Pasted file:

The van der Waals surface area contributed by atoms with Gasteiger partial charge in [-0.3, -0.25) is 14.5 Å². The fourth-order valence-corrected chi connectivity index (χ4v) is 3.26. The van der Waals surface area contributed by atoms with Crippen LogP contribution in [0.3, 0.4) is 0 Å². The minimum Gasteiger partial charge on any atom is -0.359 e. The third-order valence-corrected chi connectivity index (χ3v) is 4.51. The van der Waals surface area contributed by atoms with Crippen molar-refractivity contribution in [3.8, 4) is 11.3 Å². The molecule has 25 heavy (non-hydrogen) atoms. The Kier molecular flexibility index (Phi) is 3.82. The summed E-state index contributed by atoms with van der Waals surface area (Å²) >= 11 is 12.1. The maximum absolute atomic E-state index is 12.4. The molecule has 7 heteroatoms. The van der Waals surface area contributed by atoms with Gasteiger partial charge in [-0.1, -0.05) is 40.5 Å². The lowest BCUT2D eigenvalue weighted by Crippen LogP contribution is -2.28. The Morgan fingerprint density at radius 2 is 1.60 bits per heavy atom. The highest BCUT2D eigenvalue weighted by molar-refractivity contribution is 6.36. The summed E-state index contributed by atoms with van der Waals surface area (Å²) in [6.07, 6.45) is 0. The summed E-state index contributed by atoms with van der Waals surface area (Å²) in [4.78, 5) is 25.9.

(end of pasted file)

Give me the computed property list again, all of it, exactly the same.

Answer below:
The van der Waals surface area contributed by atoms with Gasteiger partial charge in [-0.3, -0.25) is 14.5 Å². The fourth-order valence-corrected chi connectivity index (χ4v) is 3.26. The van der Waals surface area contributed by atoms with Crippen LogP contribution in [0.3, 0.4) is 0 Å². The minimum Gasteiger partial charge on any atom is -0.359 e. The third-order valence-corrected chi connectivity index (χ3v) is 4.51. The van der Waals surface area contributed by atoms with Crippen molar-refractivity contribution in [3.8, 4) is 11.3 Å². The molecule has 25 heavy (non-hydrogen) atoms. The Kier molecular flexibility index (Phi) is 3.82. The summed E-state index contributed by atoms with van der Waals surface area (Å²) >= 11 is 12.1. The maximum absolute atomic E-state index is 12.4. The molecule has 7 heteroatoms. The van der Waals surface area contributed by atoms with Gasteiger partial charge in [-0.1, -0.05) is 40.5 Å². The lowest BCUT2D eigenvalue weighted by Crippen LogP contribution is -2.28. The Morgan fingerprint density at radius 2 is 1.60 bits per heavy atom. The highest BCUT2D eigenvalue weighted by molar-refractivity contribution is 6.36. The summed E-state index contributed by atoms with van der Waals surface area (Å²) in [6.07, 6.45) is 0. The summed E-state index contributed by atoms with van der Waals surface area (Å²) in [4.78, 5) is 25.9.